On Oct. 12, Dan Mitchell posted on the LERA-Dialog listserv an LA Times article on a May 23 ballot measure that would eliminate pensions and substitute 401(k)-style retirement plans for newly hired City Hall workers.
Faster than you can say "Social Security," LERA member and New School for Social Research economist and professor Teresa Ghilarducci had made a definitive and very educational post:
Conversion to 401(k)s is a bad idea from a public finance point of view.
The City’s rationale for converting the current plan to a 401(k)-type retirement account has two parts.
1. The defined-contribution plan design is cheaper and
2. 401(k)-type plans have predictable costs.
The City will have to pay more for the same benefit if it switches to a 401(k)-plan design. The 401(k)-type pension plans are more expensive than defined-benefit pension plans for three reasons:
1. Defined-benefit plans earn higher investment returns and pay lower investment-management fees (The Towers Watson consulting firm has been comparing the net of fees rates of return in defined- benefit versus defined-contribution plans for more than 30 years. Defined-benefit plans have consistently outperformed defined-contribution plans by an average of 1 percent per year, which redounds to a more than 30 percent difference in pension benefits over an employee’s career.) because managers of pooled funds have more bargaining power, and the investment functions are centralized and managed by professionals.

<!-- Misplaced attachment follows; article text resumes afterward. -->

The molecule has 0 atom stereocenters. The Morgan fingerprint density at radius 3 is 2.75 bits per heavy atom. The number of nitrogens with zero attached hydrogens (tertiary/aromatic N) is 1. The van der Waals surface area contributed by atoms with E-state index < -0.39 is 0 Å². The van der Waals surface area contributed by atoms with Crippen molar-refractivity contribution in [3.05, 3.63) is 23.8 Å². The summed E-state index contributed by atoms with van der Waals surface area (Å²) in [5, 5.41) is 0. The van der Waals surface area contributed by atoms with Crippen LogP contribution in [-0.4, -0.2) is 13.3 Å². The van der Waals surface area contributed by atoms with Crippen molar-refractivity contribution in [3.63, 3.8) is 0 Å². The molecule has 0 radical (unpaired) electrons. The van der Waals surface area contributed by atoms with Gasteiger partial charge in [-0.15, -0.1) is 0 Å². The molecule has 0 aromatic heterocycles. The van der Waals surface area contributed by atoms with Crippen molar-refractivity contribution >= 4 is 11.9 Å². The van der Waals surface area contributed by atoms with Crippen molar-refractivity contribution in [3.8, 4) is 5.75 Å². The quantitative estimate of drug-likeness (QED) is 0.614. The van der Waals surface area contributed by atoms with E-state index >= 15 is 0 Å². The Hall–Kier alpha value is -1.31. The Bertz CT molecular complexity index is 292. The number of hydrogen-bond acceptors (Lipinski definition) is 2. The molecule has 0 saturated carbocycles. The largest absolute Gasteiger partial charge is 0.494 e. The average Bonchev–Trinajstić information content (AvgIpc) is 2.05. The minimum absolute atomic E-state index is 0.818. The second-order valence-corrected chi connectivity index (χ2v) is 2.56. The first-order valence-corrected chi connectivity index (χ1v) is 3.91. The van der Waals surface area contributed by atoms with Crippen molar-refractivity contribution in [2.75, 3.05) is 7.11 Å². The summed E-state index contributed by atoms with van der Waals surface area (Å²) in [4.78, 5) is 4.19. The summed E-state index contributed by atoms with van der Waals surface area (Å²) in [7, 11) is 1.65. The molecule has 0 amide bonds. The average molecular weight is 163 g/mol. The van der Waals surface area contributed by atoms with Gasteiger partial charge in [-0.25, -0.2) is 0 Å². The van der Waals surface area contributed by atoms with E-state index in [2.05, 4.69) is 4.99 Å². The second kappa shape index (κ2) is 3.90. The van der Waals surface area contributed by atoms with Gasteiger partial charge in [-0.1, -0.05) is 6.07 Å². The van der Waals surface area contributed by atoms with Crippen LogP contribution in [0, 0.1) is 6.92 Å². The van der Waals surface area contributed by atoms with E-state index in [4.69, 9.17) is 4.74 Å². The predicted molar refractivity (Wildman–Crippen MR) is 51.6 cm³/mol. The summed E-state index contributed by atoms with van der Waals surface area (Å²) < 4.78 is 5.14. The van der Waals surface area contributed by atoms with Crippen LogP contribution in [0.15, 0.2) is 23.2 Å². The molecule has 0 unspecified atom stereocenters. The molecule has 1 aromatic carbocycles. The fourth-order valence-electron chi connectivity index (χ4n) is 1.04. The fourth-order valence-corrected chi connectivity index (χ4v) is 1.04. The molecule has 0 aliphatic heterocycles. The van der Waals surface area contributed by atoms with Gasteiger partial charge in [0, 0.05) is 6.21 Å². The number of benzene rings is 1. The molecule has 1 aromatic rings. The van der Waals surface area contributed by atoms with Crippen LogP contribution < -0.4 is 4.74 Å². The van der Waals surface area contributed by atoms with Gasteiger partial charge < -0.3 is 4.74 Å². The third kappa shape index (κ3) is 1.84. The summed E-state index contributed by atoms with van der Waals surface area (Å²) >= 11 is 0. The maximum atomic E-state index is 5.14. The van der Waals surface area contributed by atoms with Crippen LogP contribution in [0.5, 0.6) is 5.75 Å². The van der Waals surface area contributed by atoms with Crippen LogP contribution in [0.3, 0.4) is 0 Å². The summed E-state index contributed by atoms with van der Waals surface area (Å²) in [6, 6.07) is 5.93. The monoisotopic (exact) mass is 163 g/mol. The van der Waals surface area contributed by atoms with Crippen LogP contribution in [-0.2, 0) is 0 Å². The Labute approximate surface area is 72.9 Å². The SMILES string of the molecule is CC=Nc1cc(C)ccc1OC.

2. Defined-benefit plans reduce the overall cost of providing lifetime retirement benefits by pooling mortality risks over a relatively large number of participants. Switching to a defined-contribution plans require each individual to bear these risks alone, consequently requiring higher contributions than if the risks were pooled.
3. The vehicles in 401(k) plans are liquid mutual funds and are inappropriate for long-term savings because people pay a premium for liquidity they don’t need.
There are ways the city can get predictable contributions out of a defined-benefit plan.
For example, the state of Georgia has maintained their defined-benefit plan structure but stabilized the employer contributions by requiring the employer to contribute every year. Likewise, a municipality could fund the defined-benefit pension plan by always contributing to the fund, perhaps never letting contribution rates go beneath, say 2 percent.
If the annual required contribution (ARC) is higher because of investment losses and other experience changes, such as people living longer than expected, then the funds could use a surplus that has been built up in good times, this surplus will be used to make up for for low-return years.
Such a requirement will ensure that in good times the contribution never falls to zero.
One way that the stability is created is by creating corridors for annual changes in contributions that prevent a small municipality from experiencing enormous fluctuations in contributions from year to year. Instead, many sponsors e.g.., the state of California, took advantage of well-funded plans to stop making contributions, only to be dismayed when they were required to start making contributions again.